My dissertation, titled “Legal Nationalism in Sixteenth Century Parliaments,” asks how the conduct of regional administration in sixteenth-century France was influenced by the development of a distinct, nationalized body of legal practice. Because administration was regulated through regional courts, the French lawyers in official service who created collective standards of practice did so in the face of royal demands for centralization and localized claims based in precedent. Since this project took place while some regional courts fell under the control of the rebellious Catholic League, we can observe how the legal profession reached a consensus that was not determined primarily by material or political incentives.
The work of Jean Bodin (1529/30-1596) is my central case study due to its outsize influence on contemporary legal thought and because of its wide scope, covering the fields of constitutional and administrative theory, historiography, and public religion. Bodin’s approach to these topics relies on an exclusionary understanding of legitimate authority and is thus an example of the nationalist impulse that eventually prompted Bodin’s colleagues to define their collective identity in reference to the idea of a unitary state.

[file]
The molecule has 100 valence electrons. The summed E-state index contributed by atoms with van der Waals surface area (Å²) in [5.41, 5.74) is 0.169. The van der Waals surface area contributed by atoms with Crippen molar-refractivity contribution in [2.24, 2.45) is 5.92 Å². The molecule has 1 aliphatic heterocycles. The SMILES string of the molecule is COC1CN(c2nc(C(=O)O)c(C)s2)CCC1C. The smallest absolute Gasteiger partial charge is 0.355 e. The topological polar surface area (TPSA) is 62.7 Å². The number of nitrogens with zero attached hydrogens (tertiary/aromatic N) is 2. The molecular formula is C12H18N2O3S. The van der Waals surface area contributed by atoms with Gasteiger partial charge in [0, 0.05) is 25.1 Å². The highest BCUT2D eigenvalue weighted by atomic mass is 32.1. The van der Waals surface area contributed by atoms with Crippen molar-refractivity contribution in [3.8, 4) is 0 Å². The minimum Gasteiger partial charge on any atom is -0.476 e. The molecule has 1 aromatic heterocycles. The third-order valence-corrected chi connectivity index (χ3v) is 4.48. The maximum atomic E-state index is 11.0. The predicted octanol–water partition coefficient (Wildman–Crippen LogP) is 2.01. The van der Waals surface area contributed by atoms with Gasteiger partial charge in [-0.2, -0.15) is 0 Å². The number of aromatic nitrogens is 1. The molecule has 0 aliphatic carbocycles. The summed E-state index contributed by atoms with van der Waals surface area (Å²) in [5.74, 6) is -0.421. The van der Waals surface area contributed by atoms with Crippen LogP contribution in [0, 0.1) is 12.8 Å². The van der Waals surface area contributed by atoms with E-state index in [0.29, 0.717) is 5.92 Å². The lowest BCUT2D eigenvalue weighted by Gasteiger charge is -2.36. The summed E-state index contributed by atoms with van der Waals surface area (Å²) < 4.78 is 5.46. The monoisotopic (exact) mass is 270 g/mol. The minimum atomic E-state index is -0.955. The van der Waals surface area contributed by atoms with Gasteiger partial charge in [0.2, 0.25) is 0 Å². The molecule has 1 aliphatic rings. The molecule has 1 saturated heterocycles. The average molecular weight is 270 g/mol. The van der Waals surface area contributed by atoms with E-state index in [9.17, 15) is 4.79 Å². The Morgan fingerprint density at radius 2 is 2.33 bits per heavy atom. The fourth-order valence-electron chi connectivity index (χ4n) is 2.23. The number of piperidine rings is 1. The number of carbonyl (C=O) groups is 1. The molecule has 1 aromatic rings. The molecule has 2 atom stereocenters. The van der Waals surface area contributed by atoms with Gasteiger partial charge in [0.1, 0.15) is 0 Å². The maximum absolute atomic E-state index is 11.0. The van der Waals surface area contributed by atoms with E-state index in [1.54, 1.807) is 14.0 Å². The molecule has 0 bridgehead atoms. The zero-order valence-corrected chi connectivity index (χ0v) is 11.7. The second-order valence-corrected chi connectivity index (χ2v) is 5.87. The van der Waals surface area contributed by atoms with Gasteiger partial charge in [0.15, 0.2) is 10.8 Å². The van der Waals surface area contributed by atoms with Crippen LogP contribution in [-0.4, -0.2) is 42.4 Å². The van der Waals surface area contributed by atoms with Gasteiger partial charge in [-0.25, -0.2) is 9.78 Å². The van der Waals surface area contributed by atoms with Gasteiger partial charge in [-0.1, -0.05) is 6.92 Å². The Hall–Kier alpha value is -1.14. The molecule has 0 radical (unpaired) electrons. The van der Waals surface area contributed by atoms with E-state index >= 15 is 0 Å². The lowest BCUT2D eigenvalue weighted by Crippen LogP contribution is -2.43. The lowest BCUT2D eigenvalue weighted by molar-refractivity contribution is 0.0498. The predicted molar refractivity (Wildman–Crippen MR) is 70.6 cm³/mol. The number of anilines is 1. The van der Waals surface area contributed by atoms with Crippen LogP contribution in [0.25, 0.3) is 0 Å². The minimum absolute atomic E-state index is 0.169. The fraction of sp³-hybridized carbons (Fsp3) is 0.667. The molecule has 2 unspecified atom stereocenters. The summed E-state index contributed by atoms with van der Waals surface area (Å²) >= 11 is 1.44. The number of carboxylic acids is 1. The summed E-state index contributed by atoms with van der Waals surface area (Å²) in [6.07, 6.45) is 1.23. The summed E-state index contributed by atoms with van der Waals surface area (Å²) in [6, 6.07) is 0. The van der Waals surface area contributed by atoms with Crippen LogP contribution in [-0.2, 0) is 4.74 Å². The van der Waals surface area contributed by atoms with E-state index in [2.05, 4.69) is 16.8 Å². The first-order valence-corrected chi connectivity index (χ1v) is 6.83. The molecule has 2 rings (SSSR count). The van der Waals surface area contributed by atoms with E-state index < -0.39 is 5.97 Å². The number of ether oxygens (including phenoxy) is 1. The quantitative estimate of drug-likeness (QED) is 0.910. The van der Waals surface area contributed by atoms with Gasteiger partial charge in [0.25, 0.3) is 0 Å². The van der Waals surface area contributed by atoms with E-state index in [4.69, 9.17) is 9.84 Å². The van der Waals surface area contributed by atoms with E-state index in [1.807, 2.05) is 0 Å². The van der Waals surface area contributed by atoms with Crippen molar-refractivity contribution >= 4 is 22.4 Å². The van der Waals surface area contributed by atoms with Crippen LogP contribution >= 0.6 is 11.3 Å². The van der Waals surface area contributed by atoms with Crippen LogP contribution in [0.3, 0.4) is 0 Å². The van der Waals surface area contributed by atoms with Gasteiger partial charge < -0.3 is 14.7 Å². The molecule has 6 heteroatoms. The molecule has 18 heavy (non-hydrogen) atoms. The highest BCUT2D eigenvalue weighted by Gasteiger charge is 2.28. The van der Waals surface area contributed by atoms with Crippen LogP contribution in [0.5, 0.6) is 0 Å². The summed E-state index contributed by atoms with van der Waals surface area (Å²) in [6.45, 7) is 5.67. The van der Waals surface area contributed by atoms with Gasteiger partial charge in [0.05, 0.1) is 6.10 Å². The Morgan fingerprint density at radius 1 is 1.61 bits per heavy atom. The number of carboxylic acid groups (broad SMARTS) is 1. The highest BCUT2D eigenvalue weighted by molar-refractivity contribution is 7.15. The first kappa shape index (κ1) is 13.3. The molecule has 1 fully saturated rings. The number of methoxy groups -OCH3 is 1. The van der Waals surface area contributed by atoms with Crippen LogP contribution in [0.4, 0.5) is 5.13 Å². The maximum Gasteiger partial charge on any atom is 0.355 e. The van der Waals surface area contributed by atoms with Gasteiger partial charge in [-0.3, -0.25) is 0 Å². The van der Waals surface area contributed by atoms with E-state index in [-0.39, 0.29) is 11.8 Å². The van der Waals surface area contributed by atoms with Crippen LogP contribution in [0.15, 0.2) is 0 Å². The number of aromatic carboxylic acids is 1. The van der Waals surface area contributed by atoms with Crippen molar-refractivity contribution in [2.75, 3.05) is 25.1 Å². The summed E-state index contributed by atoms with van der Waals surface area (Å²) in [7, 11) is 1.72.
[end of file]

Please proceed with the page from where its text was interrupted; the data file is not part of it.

I hypothesize that this ideological convergence is what later enabled the creation of centralized state functions. Gaining insight into this historical conjunction of state-building with the formation of an exclusionary collective identity is relevant for the critique of Canada’s settler state because of the way that nationalist bureaucrats used a centralized state apparatus to dispossess Indigenous peoples in the name of creating a homogeneous national identity.